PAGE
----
Supermarket giant Woolworths, for example, uses the MSA graded beef logo on its meat packaging, both as a promotional tool and point of difference to its competitors.

ALFA operates under Australia’s oldest agriculturally based quality assurance program, the National Feedlot Accreditation Scheme (NFAS) which turned 25 last year.

The organisation also works with the RSPCA on animal welfare guidelines and has a program in place to have all feedlots shaded within six years to further safeguard animals from heat stress-related health problems.

“The beef supply chain is inextricably linked and we work collaboratively across all links of the chain to continuously improve environmental and animal welfare outcomes,” he said.

“The reality is the modern grain-fed production model is not only playing a more critical role for brand owners and the meat supply chain, but for beef producers generally, because it provides options, especially when seasons are tough.

“This means that when drought bites hard we don’t see mass destruction of cattle or widespread denigration of natural grazing land.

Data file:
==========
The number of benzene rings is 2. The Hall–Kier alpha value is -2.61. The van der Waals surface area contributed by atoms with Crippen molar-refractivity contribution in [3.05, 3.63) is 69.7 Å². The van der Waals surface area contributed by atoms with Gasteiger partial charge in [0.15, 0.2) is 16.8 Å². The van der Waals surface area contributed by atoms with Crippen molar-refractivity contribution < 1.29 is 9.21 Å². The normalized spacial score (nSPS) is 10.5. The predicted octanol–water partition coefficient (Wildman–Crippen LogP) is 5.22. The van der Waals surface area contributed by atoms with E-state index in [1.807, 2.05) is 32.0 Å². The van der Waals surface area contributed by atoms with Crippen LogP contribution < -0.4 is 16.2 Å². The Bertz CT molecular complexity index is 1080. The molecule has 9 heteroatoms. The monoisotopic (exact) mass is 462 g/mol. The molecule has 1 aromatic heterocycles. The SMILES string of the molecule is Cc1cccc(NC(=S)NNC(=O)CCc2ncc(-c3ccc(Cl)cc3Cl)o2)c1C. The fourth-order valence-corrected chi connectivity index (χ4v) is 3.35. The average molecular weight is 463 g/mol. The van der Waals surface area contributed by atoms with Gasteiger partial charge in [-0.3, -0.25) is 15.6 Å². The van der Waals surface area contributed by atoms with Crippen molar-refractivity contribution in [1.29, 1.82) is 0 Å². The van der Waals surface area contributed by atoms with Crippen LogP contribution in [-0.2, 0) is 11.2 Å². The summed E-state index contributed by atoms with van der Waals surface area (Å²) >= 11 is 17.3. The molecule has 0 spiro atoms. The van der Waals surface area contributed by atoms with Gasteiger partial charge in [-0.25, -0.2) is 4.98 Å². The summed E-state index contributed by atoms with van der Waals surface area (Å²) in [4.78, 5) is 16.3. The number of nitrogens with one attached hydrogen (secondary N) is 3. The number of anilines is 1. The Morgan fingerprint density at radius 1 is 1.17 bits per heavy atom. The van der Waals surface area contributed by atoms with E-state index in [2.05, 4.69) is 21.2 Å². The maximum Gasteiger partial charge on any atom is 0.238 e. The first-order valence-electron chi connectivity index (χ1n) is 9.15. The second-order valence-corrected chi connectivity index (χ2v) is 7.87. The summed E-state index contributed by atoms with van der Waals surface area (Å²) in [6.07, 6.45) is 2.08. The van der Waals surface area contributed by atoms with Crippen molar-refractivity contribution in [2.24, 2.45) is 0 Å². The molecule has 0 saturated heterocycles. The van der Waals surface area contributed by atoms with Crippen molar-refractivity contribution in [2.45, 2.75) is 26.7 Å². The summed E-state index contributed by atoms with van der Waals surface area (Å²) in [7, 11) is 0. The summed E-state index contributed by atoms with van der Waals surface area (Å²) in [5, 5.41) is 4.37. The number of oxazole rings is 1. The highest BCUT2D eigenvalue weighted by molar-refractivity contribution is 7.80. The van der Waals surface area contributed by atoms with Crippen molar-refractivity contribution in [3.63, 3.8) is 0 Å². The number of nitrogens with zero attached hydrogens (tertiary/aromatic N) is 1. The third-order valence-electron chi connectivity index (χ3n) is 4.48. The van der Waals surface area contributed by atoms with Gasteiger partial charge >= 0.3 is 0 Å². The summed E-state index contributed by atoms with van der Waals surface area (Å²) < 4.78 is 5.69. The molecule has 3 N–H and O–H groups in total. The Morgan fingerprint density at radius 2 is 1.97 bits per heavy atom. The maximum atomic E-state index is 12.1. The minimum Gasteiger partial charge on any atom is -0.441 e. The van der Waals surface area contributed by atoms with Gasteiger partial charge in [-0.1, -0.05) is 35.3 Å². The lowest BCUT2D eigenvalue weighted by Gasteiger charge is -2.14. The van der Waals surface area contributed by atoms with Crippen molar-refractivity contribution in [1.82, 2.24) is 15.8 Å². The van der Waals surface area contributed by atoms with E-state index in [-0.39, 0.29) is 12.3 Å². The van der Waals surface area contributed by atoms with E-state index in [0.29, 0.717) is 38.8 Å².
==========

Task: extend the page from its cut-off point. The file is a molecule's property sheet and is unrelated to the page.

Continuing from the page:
“We have feedlots who can take that cattle and bring them to market safely and in good condition.”

2019 was a case in point, with cattle on feed reaching a record 1.24 million head for the December quarter, comprising the more than 3 million head that are fed in feedlots in an average year.

This was on the back of drought, admittedly, when producers look to offload cattle from moisture-stressed paddocks, but the industry itself grew capacity by more than 60 per cent between 2000 and 2017 attributed to consumer demand here and overseas.

According to Deloitte, if lot feeding were to disappear, $10.3 billion would shrink from the Australian economy and 49,000 full-time jobs would be lost, hitting women especially hard who make up a third of its workforce.

ALFA celebrated its half-century prior to Christmas with a series of events at feedlots linked via video prior, which also included the announcement of the Young Lot Feeder of the Year, with Molly Sage, from the JBS owned Beef City feedlot near Toowoomba, winning the title against finalists from Victoria and South Australia.

Disclosure: The author of this article is a former editor of Lotfeeding Journal, ALFA’s official industry publication.